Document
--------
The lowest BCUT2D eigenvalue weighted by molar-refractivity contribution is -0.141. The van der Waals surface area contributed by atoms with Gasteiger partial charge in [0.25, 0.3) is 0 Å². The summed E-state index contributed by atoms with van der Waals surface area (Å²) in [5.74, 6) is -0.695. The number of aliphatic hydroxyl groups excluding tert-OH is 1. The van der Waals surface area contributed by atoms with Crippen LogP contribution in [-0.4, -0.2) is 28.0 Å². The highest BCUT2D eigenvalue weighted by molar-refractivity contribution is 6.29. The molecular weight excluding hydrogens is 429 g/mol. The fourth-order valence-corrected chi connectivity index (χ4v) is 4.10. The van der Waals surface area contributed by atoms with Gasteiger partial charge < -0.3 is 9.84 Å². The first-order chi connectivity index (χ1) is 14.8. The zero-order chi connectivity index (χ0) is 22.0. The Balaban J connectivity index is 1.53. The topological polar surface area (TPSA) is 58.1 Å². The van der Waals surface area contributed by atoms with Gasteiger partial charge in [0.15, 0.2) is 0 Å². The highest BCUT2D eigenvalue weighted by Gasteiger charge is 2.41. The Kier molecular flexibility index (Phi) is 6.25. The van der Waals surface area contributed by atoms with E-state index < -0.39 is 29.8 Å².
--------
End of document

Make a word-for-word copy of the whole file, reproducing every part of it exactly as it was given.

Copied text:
The lowest BCUT2D eigenvalue weighted by molar-refractivity contribution is -0.141. The van der Waals surface area contributed by atoms with Gasteiger partial charge in [0.25, 0.3) is 0 Å². The summed E-state index contributed by atoms with van der Waals surface area (Å²) in [5.74, 6) is -0.695. The number of aliphatic hydroxyl groups excluding tert-OH is 1. The van der Waals surface area contributed by atoms with Crippen LogP contribution in [-0.4, -0.2) is 28.0 Å². The highest BCUT2D eigenvalue weighted by molar-refractivity contribution is 6.29. The molecular weight excluding hydrogens is 429 g/mol. The fourth-order valence-corrected chi connectivity index (χ4v) is 4.10. The van der Waals surface area contributed by atoms with Gasteiger partial charge < -0.3 is 9.84 Å². The first-order chi connectivity index (χ1) is 14.8. The zero-order chi connectivity index (χ0) is 22.0. The Balaban J connectivity index is 1.53. The topological polar surface area (TPSA) is 58.1 Å². The van der Waals surface area contributed by atoms with Gasteiger partial charge in [0.15, 0.2) is 0 Å². The highest BCUT2D eigenvalue weighted by Gasteiger charge is 2.41. The Kier molecular flexibility index (Phi) is 6.25. The van der Waals surface area contributed by atoms with E-state index < -0.39 is 29.8 Å².